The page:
Ridiculousness. Complete and utter unbelievable ridiculousness. And no, I don't mean the fact that I'm writing a blog again. Again, no, it's not that I've actually been busy with college, and work since last I related a tale to you all. The sheer crazy, is this really happening??ness stems instead from... please sit down for this... birding. Actual birding. Okay, maybe twitching, but still, birds were, or rather a bird was involved. And it was this bird that caused, for many people, a state of flabbergasted awe. Which, to be fair, is most certainly the correct state to be in once a Red-backed Shrike has glided down and taken a grasshopper (R.I.P) from right by your feet. Wouldn't you agree?
Crippling views is a term which is often overused, here though, it's justified. A shrike sitting on a perfect perch, in lovely light... you don't get much better than that.
In the off chance that you haven't worked it out yet (I mean it's not as if the internet's filled with pictures of this bird), yes, I went for the Tide Mills Red-backed Shrike.
It had been present for about two or three days before I managed to get over there, and I had heard it said that it was showing rather nicely.... well they got that right.
I arrived at about 1pm and spent a good five hours there, leaving at around dusk. The days really could do with being a bit longer again. The shrike, a first summer male, was on show almost the whole time, and was having his picture taken at a rate of about 40 times a second. Well, what do you expect, it was basically a photographer's dream, if photographers were ever daring enough to have a dream that crazy.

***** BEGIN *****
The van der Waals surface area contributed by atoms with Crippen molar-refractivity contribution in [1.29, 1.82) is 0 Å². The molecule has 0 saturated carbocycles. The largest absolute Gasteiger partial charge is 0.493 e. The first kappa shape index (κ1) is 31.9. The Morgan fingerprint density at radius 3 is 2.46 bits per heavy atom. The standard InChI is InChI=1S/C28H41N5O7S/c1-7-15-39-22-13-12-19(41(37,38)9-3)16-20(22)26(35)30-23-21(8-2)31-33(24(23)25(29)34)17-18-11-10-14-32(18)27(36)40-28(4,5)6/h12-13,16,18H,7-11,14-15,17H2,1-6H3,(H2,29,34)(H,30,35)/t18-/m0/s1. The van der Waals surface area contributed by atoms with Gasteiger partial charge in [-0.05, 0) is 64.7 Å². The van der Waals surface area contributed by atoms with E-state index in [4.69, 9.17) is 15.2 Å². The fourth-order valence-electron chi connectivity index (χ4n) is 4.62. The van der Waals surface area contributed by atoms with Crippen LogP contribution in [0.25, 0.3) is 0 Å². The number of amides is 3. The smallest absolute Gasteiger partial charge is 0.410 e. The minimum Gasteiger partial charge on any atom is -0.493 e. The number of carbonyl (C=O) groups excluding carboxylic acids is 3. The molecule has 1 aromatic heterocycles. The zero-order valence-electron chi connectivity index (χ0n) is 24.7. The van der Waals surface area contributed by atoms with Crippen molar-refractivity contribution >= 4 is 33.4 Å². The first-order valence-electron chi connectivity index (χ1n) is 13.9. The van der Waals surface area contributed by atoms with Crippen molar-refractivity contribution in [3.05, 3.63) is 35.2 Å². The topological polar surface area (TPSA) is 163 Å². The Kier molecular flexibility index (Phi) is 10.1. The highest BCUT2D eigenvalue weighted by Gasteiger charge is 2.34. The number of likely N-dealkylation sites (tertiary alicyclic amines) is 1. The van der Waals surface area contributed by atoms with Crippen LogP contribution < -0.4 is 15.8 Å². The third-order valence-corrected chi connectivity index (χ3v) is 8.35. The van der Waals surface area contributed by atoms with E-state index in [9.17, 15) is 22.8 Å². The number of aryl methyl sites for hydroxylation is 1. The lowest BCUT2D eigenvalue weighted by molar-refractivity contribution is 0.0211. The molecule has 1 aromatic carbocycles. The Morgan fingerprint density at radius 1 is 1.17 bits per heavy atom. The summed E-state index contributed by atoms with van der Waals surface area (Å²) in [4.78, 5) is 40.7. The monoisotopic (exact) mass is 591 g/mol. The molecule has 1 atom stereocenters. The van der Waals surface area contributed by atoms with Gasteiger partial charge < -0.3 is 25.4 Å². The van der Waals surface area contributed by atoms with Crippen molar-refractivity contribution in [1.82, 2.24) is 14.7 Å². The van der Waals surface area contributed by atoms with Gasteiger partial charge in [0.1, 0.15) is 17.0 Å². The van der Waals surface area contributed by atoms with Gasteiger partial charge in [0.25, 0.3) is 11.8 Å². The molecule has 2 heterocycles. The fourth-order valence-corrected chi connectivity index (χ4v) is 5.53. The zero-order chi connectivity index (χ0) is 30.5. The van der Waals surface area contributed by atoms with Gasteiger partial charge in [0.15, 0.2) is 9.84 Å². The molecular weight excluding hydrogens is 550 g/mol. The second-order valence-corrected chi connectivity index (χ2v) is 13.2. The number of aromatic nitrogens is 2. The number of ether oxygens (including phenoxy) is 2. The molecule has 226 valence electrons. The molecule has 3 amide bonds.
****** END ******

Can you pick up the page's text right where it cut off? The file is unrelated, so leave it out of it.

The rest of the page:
At a twitch it is usually considered bad etiquette to approach the bird even a little bit, this wasn't one of those times however (although I'm not saying no one complained), as the shrike would let you approach to within ten feet of it and hardly give you a second glance.
Despite the presence of a large number of photographers, the bird managed to feed well throughout the day, catching grasshoppers, cranefly, bees, Devils Coach Horse beetles, lizards and apparently a Pygmy Shrew. I was, I must admit, rather fascinated to see a lizard, dripping gook and impaled in a rose bush. Shrikes really are very lovely birds.
As the evening drew in, it stopped feeding so much and started to sit one legged at the top of bushes issuing forth a soft, scratchy sub-song. Not very common behaviour for a shrike in Britain, but then I'm not sure much that this bird did was.
Such a crazy good bird, quite possibly the best £2.95 I've ever spent; even if it did take me 2 hours to complete a 30 minute journey to get home... Ahh, good ol' public transport. But even the soul crushing abilities of buses and trains were well worth it.